What seems free may have strings attached.
I wrote the first version of this post within the last year. As part of a semi-weekly exercise in curating the blog posts I’ve written which I continue to think could have some potential (!), I have returned to this post with an interest in making it more accurate.
This month in the United States the FCC will vote whether to repeal the legislation protecting net neutrality, and the Internet will likely become controlled in that nation by ISPs including Verizon, Comcast, and AT&T. This means that some websites will function better (swifter) than others. That isn’t good for the free speech of the Internet.
What I wrote on St. Patrick’s Day of 2016 that remains true is this: Some are in the dark about what could result from the lack of Internet controls generally enjoyed in the present. I went on to say: What seems free may have strings attached.
The literal price tag of any given service often includes only the bare essentials as they are understood. To thrive, a few dollars here and there (on apps, plug-ins, hardware, etc.) may be required, and the economic definition of scarcity surely applies here. For the desired recognition, I venture to guess that once more as in other similar situations money talks.
This sounds like I am in favor of the repeal the FCC is likely doing, but I was actually only being facetious. However, this does resemble in some fashion the reality what is going to happen in many Internet markets (most notably in the US). To be competitive, without legislation to protect the free Internet, there are going to be requirements to “pay” (i.e., to spend for services) where presently it is a level playing field.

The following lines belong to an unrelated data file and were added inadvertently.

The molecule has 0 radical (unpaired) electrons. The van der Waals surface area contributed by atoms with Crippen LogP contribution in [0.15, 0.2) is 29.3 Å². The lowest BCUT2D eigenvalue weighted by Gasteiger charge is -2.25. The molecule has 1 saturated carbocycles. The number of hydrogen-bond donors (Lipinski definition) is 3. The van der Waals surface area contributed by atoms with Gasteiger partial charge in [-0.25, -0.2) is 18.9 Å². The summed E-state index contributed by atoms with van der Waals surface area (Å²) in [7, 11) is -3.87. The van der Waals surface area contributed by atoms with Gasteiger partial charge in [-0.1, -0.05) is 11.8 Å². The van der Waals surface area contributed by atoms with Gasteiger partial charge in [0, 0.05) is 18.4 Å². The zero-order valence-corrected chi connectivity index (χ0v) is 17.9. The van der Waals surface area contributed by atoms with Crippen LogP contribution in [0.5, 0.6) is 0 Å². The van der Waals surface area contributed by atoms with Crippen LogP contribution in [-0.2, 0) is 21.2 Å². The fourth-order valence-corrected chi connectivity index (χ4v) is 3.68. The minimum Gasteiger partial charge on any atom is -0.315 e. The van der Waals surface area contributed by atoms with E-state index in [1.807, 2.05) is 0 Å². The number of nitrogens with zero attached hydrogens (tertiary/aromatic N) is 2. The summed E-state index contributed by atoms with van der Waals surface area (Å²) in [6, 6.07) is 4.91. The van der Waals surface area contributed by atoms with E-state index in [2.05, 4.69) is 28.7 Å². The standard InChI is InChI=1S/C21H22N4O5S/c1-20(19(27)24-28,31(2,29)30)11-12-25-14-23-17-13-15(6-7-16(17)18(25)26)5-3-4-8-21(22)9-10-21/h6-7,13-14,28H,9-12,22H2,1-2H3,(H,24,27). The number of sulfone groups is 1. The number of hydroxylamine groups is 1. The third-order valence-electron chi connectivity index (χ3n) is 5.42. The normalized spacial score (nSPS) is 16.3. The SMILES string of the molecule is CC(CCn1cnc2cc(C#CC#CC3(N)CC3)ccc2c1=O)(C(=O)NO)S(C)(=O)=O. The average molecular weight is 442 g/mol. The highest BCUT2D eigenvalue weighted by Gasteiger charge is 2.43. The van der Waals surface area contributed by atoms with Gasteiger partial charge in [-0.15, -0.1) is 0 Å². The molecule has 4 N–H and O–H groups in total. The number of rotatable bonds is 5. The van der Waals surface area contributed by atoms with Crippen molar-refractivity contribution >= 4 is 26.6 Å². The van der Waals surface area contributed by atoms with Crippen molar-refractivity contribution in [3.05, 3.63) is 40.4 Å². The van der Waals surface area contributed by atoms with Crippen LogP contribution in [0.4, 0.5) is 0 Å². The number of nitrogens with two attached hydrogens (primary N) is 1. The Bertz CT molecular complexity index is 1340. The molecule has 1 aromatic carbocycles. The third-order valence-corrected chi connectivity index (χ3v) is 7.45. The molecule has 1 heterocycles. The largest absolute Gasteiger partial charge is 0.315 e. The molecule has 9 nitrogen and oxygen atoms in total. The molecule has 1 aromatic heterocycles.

I mistakenly believed it was a right to privacy that would be contested, and while there has been such a battle, which is ongoing, but a clearer picture of how it is the Internet remains usable is not unlike what I wrote on that St. Patrick’s Day: If you are sub–par, you will be told as much as an army of folk waiting to raise their spears are as much the wolves at the door as Mom and Dad were in the old days. You need to excel or, plain and simple, you will be failing hard and failing fast.
Nothing ventured, nothing gained, but it is crucial that you learn from your mistakes as they happen to you. Own them and learn, and put them to rest with a dash more of hope for having conquered something, at least. I always think that trying and failing is better than not to have tried an effort at all.
You need to bring to bear content, which is the substance of media as it’s understood on the Internet with an eye to generating traffic for your particular je ne sais quoi. You need to be real and you need to think smart, and the end result has to be a brand that is somehow recognizable on the Internet if you want to earn turf in cyberspace.
I have put it in fancy language because I think it is a fancy thing, I wrote. The need to argue for net neutrality is serious. More than a few think the devil be damned and enjoy the occasional spotlight as it illuminates the crowd, I said.
You should accept that the decision to repeal the FCC legislation protecting net neutrality is a problem for those who count on their voices behind heard on the Internet and that the future will begin to be controlled by corporations, not individuals. That is often the prize for the amateur designer, the potential and the possibility.